Well, what can I say? Like vast chunks of humanity I’ve been trapped indoors, feeling anxious about the shape of the world, and trying to mute that anxiety by keeping myself occupied.
One small aspect of the pandemic I’ve noticed through social media is that the crisis has drawn a sharp division between the haves and have-nots in terms of free time. I’m fortunate enough to be in the privileged class, and so I’ve been using my time to get stuck into my personal projects. After all, I’ve got a novel to work on, along with two non-fiction books (plus an article series that’ll soon be long enough to turn into a book itself) and a couple of script ideas. Not to mention the comic I’m writing, Midnight Widows – I’ve recently set up a Twitter account to promote it.
No time for me to worry: onward ho!
Articles of mine published elsewhere this month:
Article topics for April and beyond:
When I started this series of monthly genre round-ups late last year, I had little idea that I would soon be writing a post which, from the title “March 2020: A Month in Horror”, could easily have been mistaken for commentary on current events. But here we are.
A lot of people have made the obvious comparison between our era of deserted city streets and the imagery of zombie films. I considered illustrating this post with a shot from 28 Days Later, but no, too obvious. So, I went with a tribute to Max von Sydow instead. He died this month, you know; so did Re-Animator director Stuart Gordon and Exorcist/Shining composer Krzysztof Penderecki. I feel a little uncomfortable at highlighting celebrity deaths in the midst of a global pandemic, but then, this is a genre round-up – so let the rounding up commence.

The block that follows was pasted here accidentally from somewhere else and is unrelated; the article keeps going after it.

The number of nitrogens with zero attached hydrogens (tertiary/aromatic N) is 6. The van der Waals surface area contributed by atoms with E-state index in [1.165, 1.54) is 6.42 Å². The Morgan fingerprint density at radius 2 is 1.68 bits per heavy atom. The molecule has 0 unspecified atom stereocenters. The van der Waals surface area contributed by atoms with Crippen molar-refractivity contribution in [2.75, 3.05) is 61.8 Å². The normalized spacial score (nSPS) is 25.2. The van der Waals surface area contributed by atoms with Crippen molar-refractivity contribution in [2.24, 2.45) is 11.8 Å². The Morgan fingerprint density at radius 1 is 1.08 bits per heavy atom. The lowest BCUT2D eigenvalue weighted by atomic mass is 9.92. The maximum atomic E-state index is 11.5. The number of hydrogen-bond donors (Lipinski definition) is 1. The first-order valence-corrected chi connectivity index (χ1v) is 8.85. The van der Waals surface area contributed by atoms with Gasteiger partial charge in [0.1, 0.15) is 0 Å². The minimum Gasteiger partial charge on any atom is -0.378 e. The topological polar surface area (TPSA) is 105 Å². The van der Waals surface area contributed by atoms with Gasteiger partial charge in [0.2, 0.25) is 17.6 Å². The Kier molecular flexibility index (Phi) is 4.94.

The big story in horror, of course, is part of the larger story of how COVID-19 has impacted the entertainment industry. Films have been delayed, including Antlers, A Quiet Place Part II and New Mutants. In a grimly ironic footnote, The Hunt – previously delayed due to political controversy – finally came out just in time for cinemas around the world the begin shutting up shop. Conventions are likewise being postponed – Stokercon UK amongst them – and it remains to be seen how many cons will actually take place in physical form during 2020.
Meanwhile, creative across the board are contributing to our new quarantined society. Brian Keene has been writing regular blog posts offering sober (and sobering) comments on the implications of the pandemic for writers. Many writers and content-creators have been putting their work online for free, as a bit of escapism for those of us trapped indoors – see Horror Scholar’s useful list for some genre-relevant resources. There’s plenty there to tide us over as April beckons
My celebration of the Blind Dead series continues at Killer Horror Critic with a look at the confusingly-named Return of the Evil Dead. Get your Templar fix!
I’m proud to announce that my short story “The House of Joy” will be appearing in The Bumper Book of British Bizarro, due out later this year. Here’s a full list of contributors:
Duncan P. Bradshaw
Doris V Sutherland
Art and Photography
Lo Fi Guy